My Reaction to Spring Breakers

by Ama Debrah

Trust us, it gets weirder.

So, I just saw Spring Breakers.
What.
The.
Hell did I just watch??????

But let me back up. For those you not-in-the-know, before Spring Breakers officially came out in the United States, the producers decided to have it open in New York City a week earlier than the scheduled release date. And frankly, after seeing the movie, this was probably the best decision they could have made. Why?

So everyone would tell their peers how cracked up this move is.

I was at first hesitant to see Spring Breakers. The previews seemed iffy, (music from Skrillex featured in a non-ironic way?), and I didn’t feel like witnessing Selena Gomez and Vanessa Ann Hudgens frantically attempt to shed their Disney image by consuming copious amount of drugs and alcohol on screen. But after hearing enough people on Facebook exclaiming over the sheer bizarreness and oddity of this neon-colored nightmare, I decided that it was something that I needed to see for myself.

Really, that’s the best way to describe the cinematic shit-show/masterpiece that is Spring Breakers: you just need to see it for yourself. But hey! Since you’re probably not in a theater right now, let me recount the Spring Breakers experience (oh, and spoiler alert).

It’s definitely that winning smile.

Spring Breakers starts off with some shots of college co-eds partying on the beaches of Florida. There’s lots of beer, boobs, blunts. Pretty typical. We then flash over to the generic state college where Selena Gomez, or “Faith” (she’s a pastor’s daughter—obvs), and her gang of demented bleach-blonde cohorts are lamenting over their humdrum lives and lack of cha-ching to fund their ultimate spring break experience. So what do they do to get some fast cash? They definitely don’t start a baby-sitting club to responsibly acquire funds while giving back to the community. They rob a chicken joint with water guns filled with booze!

Off to Florida our four protagonists go, followed by a twenty-minute montage of drinking, sex, and lots of drugs. Like, a lot of drugs. How no one in this movie overdoses is beyond me, or maybe I just haven’t really been making the most of my college experience.

Anyway, someone in the middle of this blur of debauchery, we view James Franco in his sure-to-be-Oscar-winning-role of Alien (yes, that’s the character’s name), a white-trash rapper/drug-dealer/ball3r, complete with dollar sign tattoos, grillz, and corn rows. If this visual image is making you vom a little, that is the correct response! No matter how many times I saw Alien throughout the duration of the movie, (and trust me, you see all of Alien), it did not get any less horrifying. And yes, James Franco does actually rap. I’ll leave it at that.

Continuing on, at one point, Selena Gomez and company are arrested for doing cocaine, and are consequently bailed out by Alien, who wants the girls to live with him and join his straight-up-gangstah lyfe. Not surprisingly, the only person who has a problem with abandoning their collegial experience to live with Alien in his gun-covered mansion is Selena Gomez, who clearly can’t completely shed her Disney censor.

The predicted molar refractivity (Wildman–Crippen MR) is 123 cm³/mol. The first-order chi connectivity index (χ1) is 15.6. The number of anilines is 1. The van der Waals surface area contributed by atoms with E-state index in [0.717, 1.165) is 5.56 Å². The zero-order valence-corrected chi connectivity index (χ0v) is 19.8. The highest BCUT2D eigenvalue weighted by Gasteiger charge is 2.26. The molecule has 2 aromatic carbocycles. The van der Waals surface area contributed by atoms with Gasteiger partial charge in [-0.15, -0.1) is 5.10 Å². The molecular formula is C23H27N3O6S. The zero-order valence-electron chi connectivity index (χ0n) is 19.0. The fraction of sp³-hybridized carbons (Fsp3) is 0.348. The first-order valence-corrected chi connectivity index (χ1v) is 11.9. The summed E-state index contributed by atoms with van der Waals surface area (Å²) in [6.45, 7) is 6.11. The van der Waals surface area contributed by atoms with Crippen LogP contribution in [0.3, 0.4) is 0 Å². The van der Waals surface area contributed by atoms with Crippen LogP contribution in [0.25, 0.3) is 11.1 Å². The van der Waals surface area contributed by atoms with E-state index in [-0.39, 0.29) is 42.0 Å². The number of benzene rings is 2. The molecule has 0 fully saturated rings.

As an aside: there’s one scene where Selena Gomez is crying because she feels uncomfortable playing pool with Alien’s “bein’-bad-is-a-lifestyle” posse. Surprisingly, though I have never been kidnapped by a white rapper, I completely related. When I was five or six, I was in France for a bit, and my mom signed me up for this French day school. One day, they took us on a bus to some random house in the country for a “field trip.” Unfortunately, since I did not understand French, I thought I was being kidnapped by these psychotic French day camp leaders (one of whom had a shocking resemblance to Justin Timberlake). Just like Selena Gomez, no matter how hard Justin Timberlake and/or James Franco tried to persuade me, I knew that I just wanted to go home. (However, unlike Selena Gomez, later the French leaders introduced a fun scavenger-hunt game and I was perfectly fine.) About halfway through the movie, Selena Gomez peaces out and goes back to boring college land.

And this is when things start to get weird.

The kind of weird like James Franco (shirtless, btw) giving a monologue with machine-guns in both hands about how he “was the only white guy in his class” and “is a baller for a livin’” and how his profession is “bein’ bad.” The kind of weird like the remaining three bad girls dancing around in bright pink ski masks with machine guns in their hands while James Franco plays “Everytime” on his white piano. The kind of weird like James Franco deep-throating two handguns and then having a three-some with Vanessa Ann Hudgens and her naturally blonde friend.

Oh hey G-Mane.

And then Gucci Mane appears as James Franco’s drug-dealing rival who was als
o his best friend as a child (whatever) and has sex next to a huge pile of weed.

But I won’t spoil the ending—partially because I haven’t completely processed it yet—but because also, as I have said before, you really need to see Spring Breakers for yourself to get it. I haven’t really decided if Spring Breakers is the best or worst thing I’ve ever seen, (honestly, probably the latter), but you should probably see it, if only just to be able to join the conversations that will inevitably happen to try to decipher what the moral of this cracked up story is. If you figure it out, please get back to me. I’ll be hearing James Franco drawl “spring break forever” in my dreams tonight and trying to piece together my renewed understanding of the meaning of life.

Ama Debrah is a junior at Barnard and New York and On Campus editor for The Nine Ways of Knowing.

Images courtesy of Stand By For Mind Control, Spring Breakers LLC, and XXL.

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